We booked a tour to see the whales with Freedom Whale Watch a spacious and versatile Catamaran and were picked up from our caravan park. Freedom III had a proud history, being previously owned by a renowned documentary film producer. The vessel was purchased by Keith and Sue Reid, who then sailed the boat from Port Douglas to Hervey Bay. In 2009 the boat was ready to take on its first season as Hervey Bay’s luxury three quarter day whale watching vessel. We were glad that we had chosen this smaller boat with a maximum of 40 passengers as some of the other boats were huge and can take up to 200. Freedom also only has one longer trip a day, whereas the others go out several times for shorter time slots. Several boats were moored up in the harbour and were not going out due to lack of numbers, even in this the height of their short whaling season. There were also several whale boats up for sale - it must be difficult when the season only last a maximum of three months particular in the current economic climate.





Keith the owner of Freedom welcomed us on board as we set off out of the harbour with only 29 passengers so plenty of space and we were soon tucking into jam and fresh cream scones and profiteroles. Keith makes these himself, 1000 at a time to serve on his boat - they were really yummy. We soon sighted whales in the distance and before long we were joined by a pod of four that came right up close to the boat, you could easily reach out and touch them. The skipper, Barry said that on their trip yesterday the whales had also came up close but today they were more active and we were astounded when they started breaching and tail slapping before lifting their heads above the waterline to get a good view of us....... We had seen photographs of the humpbacks but the huge size of these giants of the deep was just staggering. One female just kept rolling over and over and then floated completely upside down right in front of the boat showing us her ‘belly’ for ages. This is what we had come to see and even though we had seen photographs nothing compares to seeing these lovely creatures so close and we would remember these encounters for a very long time.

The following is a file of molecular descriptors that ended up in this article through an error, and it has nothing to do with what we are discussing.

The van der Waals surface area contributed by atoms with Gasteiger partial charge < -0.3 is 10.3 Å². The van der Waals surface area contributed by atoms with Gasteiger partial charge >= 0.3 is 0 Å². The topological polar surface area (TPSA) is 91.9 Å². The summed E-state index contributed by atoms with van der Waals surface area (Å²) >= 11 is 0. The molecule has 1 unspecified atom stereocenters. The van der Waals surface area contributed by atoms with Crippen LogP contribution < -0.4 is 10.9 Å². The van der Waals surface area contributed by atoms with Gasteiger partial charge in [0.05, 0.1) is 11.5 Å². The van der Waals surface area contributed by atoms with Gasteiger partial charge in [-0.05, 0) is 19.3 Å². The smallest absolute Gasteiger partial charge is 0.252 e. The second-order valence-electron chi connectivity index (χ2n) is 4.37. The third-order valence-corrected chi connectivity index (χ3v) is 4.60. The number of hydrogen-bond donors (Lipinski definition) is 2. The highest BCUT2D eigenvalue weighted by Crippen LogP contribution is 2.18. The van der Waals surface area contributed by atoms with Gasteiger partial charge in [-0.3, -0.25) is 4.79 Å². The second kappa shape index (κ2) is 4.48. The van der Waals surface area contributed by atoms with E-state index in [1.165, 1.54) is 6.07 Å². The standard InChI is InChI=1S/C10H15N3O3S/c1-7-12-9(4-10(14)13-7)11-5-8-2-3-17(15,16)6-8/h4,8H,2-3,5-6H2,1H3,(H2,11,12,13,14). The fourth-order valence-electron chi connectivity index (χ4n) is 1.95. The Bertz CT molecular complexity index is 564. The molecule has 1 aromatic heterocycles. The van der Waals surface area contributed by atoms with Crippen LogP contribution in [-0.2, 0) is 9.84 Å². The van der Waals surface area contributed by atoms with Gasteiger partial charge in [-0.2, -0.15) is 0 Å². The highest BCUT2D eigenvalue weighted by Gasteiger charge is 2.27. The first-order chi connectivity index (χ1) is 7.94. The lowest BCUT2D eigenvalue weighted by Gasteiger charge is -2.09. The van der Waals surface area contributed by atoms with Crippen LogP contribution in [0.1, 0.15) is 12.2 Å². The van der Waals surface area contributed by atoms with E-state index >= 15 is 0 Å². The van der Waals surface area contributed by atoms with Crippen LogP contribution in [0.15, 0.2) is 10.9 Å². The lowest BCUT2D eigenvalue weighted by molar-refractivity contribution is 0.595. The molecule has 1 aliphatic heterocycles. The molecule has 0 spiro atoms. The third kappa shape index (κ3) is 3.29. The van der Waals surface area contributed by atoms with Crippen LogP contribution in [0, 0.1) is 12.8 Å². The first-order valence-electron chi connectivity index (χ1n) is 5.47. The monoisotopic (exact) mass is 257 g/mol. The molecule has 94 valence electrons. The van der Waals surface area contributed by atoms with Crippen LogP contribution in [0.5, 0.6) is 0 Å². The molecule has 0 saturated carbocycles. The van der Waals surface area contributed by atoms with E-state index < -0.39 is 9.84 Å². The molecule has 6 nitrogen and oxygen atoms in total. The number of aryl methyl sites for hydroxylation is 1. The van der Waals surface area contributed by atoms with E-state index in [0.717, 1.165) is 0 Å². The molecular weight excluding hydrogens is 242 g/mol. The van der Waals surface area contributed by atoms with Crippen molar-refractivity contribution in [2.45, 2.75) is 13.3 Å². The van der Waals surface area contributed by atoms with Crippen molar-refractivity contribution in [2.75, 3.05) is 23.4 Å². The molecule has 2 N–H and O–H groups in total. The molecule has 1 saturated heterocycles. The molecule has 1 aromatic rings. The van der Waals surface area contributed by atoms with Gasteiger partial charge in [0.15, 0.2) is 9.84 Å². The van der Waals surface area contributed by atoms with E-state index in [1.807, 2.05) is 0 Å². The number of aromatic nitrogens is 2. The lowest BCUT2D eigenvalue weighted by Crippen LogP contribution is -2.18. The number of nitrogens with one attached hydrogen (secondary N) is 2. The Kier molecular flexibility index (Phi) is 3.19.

Humpback Whales belong to the group of whales known as rorquals, a group that includes the Blue Whale (the largest and what we had seen in Sri Lanka), the Fin Whale, Sei Whale, Bryde's Whale and the Minke Whale. Rorquals have two characteristics in common; dorsal fins on their backs, and ventral pleats running from the tip of the lower jaw to the navel area. They are characterized by the possession of baleen plates for sieving the krill upon which they feed. Humpback Whales are regular visitors to the coastal waters off southern Queensland. Each year, during winter, humpback whales migrate from Antarctic waters, pass through South Island in New Zealand, to the warm waters of the tropics for calving. The skipper said he was hoping to show us some newly born calves and said they would be more likely near the coast so he headed towards Fraser Island and we cruised along the long beach of this giant Great Sandy Island.



Fraser Island is the largest sand island in the world and the only place where rainforests are found growing on sand dunes, some at elevations of over 200 meters. It has World Heritage listing, ranking it with Uluru (Red Centre), Kakadu and the Great Barrier Reef and is a place of exceptional beauty with long uninterrupted white beaches flanked by strikingly coloured sand cliffs changing from white to a golden colour. It is very similar to Rainbow Beach where we had stayed a month ago but of course Fraser Island was once part of the mainland thousands of years ago and still had a shallow sandy lagoon bottom. The roads on the island are unsealed tracks so its 4WD only but an idillic location if you have your own transport and are self sufficient brining everything with you - not the place if you like shopping though.........



We sailed along the fraser coast looking for newly born whales and soon came across a group of juveniles playing in the tranquil water and with them were two very small whales. The Skipper was confused as they looked too small to be last year’s young but they were not with their mothers which is quite rare. The mystery was solved quite soon however as appearing out of the deep were two gigantic females following the pod of youngsters. The skipper said the mothers had probably ‘allowed’ their calves to play with the others and they were following close behind keeping a motherly eye on their young. As we headed back to the harbour we came across yet another pod and one of these was a huge male - much bigger than out boat! We had such a lovely day that before we arrived back in the harbour we negotiated a price with Keith the owner to go out again before we returned to Brisbane.